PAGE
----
Top Five Professional Careers in Scuba Diving
Scuba diving is not a regular sport or recreational activity. In fact, advanced and specialty
courses in open circuit scuba diving have opened doors to established professional careers
that require technical, underwater diving expertise. Engineers, scientists and environmentalists
are also acquiring scuba diving skills to meet the demands of their occupation. The article
lists a few professions that require scuba diving in the course of work.
1. Underwater Engineering. Professional divers perform engineering work in lieu
of the exploration and production activities of the oil industry. The job takes advantage of
the skills of a scuba diver for the maintenance of submerged oil platforms. Civil engineering
projects also hire professional scuba divers for the conduct of underwater surveys or when
building harbors and bridges.
2. Marine Biological Research. Scientists engaged in this field of scientific
study submit to extensive scuba diving training to be able to conduct underwater research,
particularly on the biodiversity of marine life. Meanwhile, environmentalists have also found
scuba diving skills to be relevant in the protection of marine habitats; where frequent scuba
diving is performed for the conduct of clean-up projects and periodic reef surveys.
3. HAZMAT Diving. Short for hazardous materials diving, this is regarded as the
most dangerous type of professional diving. The environmental conditions pertinent to the job
pose a great health risk to the scuba diver. For this reason, employment is limited to highly
skilled and experienced scuba divers who should likewise be in excellent physical state. For
this type of diving, scuba divers go through a series of pre-medication treatments and are
geared up only in specialized scuba equipment. Decontamination following work in polluted waters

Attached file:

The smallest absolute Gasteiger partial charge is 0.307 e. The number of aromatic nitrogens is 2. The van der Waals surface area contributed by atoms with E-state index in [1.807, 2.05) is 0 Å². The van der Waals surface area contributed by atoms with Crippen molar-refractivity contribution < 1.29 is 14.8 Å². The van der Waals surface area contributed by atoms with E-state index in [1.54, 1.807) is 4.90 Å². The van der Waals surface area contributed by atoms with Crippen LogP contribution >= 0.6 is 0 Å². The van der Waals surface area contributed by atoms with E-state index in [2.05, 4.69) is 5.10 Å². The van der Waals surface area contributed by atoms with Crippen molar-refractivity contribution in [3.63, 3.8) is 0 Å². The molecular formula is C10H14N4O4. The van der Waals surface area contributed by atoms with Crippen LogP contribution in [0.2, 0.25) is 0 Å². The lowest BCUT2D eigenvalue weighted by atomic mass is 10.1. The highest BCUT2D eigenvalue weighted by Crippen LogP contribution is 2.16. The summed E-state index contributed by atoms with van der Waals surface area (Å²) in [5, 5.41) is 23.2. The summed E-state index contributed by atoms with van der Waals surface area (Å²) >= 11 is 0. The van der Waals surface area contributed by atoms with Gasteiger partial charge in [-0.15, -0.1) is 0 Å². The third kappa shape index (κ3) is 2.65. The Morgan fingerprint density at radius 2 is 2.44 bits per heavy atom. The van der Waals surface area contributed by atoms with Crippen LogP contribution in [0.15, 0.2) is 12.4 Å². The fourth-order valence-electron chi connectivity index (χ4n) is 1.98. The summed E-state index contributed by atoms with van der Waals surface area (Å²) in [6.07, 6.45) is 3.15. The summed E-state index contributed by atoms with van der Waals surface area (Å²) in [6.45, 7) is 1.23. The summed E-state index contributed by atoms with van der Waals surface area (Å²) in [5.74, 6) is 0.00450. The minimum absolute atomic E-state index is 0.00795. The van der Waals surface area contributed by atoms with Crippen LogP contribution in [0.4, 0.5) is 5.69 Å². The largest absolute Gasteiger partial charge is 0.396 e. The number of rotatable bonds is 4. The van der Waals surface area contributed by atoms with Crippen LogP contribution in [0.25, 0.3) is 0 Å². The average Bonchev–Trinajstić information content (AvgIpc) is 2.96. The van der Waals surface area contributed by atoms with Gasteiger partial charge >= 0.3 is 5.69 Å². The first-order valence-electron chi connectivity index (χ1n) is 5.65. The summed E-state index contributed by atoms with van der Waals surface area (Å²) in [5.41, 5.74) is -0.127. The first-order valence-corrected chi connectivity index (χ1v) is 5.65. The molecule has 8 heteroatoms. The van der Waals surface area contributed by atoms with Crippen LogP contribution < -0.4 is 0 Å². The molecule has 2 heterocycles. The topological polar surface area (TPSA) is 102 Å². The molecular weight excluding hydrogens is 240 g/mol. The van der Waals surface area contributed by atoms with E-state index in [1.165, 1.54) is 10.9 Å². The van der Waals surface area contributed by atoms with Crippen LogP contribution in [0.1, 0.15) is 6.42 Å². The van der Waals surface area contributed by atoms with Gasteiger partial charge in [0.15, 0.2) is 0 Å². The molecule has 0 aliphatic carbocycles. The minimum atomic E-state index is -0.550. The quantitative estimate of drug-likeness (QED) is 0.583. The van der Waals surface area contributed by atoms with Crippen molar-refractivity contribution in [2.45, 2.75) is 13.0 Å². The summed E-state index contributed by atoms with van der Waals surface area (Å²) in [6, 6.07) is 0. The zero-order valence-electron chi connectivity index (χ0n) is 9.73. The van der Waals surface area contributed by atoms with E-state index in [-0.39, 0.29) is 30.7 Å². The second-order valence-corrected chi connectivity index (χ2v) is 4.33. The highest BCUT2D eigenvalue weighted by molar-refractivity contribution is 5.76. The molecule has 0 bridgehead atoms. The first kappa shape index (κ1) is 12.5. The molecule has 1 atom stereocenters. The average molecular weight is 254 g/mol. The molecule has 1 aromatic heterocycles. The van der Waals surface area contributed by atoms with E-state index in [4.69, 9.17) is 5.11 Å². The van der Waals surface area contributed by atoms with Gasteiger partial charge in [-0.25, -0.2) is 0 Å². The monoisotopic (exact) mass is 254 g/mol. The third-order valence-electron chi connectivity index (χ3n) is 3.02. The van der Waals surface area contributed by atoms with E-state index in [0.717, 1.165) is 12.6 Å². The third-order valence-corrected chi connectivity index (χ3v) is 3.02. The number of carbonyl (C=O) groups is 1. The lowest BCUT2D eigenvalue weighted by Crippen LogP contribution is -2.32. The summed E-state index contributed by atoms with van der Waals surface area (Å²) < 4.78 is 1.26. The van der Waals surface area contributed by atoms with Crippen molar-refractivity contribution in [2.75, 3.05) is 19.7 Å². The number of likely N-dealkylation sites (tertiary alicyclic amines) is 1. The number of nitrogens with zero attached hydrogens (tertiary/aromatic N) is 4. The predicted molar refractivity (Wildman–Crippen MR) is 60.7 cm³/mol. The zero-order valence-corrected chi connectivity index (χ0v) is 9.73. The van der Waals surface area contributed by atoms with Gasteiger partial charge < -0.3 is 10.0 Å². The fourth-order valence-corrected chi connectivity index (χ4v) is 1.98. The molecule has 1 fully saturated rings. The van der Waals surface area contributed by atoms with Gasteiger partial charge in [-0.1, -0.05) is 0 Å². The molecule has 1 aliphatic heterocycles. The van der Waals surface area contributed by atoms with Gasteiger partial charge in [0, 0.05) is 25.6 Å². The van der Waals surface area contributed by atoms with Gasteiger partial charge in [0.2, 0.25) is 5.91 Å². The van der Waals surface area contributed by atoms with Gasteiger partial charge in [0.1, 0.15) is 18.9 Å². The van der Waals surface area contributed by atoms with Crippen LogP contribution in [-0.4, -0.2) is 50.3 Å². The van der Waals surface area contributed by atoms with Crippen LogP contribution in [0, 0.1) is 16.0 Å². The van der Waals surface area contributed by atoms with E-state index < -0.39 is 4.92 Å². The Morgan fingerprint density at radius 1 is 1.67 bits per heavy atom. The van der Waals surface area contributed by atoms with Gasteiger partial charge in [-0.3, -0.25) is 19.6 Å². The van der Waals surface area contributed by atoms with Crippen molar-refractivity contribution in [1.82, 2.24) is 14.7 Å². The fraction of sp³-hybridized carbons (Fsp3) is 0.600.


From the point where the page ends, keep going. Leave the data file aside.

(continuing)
is also required. HAZMAT diving is commonly performed to repair pipelines, recover bodies and
lost objects, and for the purpose of underwater pollution control as well.
4. Underwater Photography and Film Making. Television and film producers invest
part of their budgets to shoot underwater footages that may be relevant to a movie or documentary
on production. Now this activity requires the services of professional scuba divers. This is
one of the many jobs available that recreational divers can easily take on to earn extra income
out of their scuba diving skills.
5. Military, Navy and Police. The military and navy likewise train their personnel
in the conduct of offensive operations such as underwater infiltration and demolition. In this
case, scuba diving is significant in the recovery of underwater evidence for police profiling.
With the range of career options mentioned, learning how to scuba dive will come in handy
to one intending to make scuba diving as an occupation. If you are planning to take recreational
scuba diving to the next level (as a profession), invest on good quality scuba equipment. Start
with the H2Odyssey Thruster Open Heel Fins which is designed to make you move swiftly underwater
using minimal leg strokes.
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